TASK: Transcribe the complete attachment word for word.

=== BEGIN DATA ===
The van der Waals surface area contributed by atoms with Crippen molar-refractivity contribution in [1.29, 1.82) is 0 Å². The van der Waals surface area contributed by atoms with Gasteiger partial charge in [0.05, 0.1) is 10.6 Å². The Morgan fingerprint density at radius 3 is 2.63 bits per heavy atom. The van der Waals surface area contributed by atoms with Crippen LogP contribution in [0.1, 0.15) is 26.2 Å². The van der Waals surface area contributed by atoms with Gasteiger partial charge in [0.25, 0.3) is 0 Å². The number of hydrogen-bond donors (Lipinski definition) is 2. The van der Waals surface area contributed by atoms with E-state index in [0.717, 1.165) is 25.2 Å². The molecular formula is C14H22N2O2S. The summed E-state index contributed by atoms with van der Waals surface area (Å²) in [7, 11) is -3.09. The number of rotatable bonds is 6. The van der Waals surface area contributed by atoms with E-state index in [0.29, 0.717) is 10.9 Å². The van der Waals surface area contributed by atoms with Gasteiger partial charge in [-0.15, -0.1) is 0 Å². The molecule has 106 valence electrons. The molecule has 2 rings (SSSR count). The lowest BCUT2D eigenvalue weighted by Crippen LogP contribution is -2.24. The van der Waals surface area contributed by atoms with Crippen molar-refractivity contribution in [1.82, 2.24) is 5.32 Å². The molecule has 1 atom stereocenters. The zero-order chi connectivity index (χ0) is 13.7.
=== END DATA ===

The van der Waals surface area contributed by atoms with Crippen molar-refractivity contribution in [1.29, 1.82) is 0 Å². The van der Waals surface area contributed by atoms with Gasteiger partial charge in [0.05, 0.1) is 10.6 Å². The Morgan fingerprint density at radius 3 is 2.63 bits per heavy atom. The van der Waals surface area contributed by atoms with Crippen LogP contribution in [0.1, 0.15) is 26.2 Å². The van der Waals surface area contributed by atoms with Gasteiger partial charge in [0.25, 0.3) is 0 Å². The number of hydrogen-bond donors (Lipinski definition) is 2. The van der Waals surface area contributed by atoms with E-state index in [0.717, 1.165) is 25.2 Å². The molecular formula is C14H22N2O2S. The summed E-state index contributed by atoms with van der Waals surface area (Å²) in [7, 11) is -3.09. The number of rotatable bonds is 6. The van der Waals surface area contributed by atoms with E-state index in [0.29, 0.717) is 10.9 Å². The van der Waals surface area contributed by atoms with Gasteiger partial charge in [-0.15, -0.1) is 0 Å². The molecule has 106 valence electrons. The molecule has 2 rings (SSSR count). The lowest BCUT2D eigenvalue weighted by Crippen LogP contribution is -2.24. The van der Waals surface area contributed by atoms with Crippen molar-refractivity contribution in [1.82, 2.24) is 5.32 Å². The molecule has 1 atom stereocenters. The zero-order chi connectivity index (χ0) is 13.7.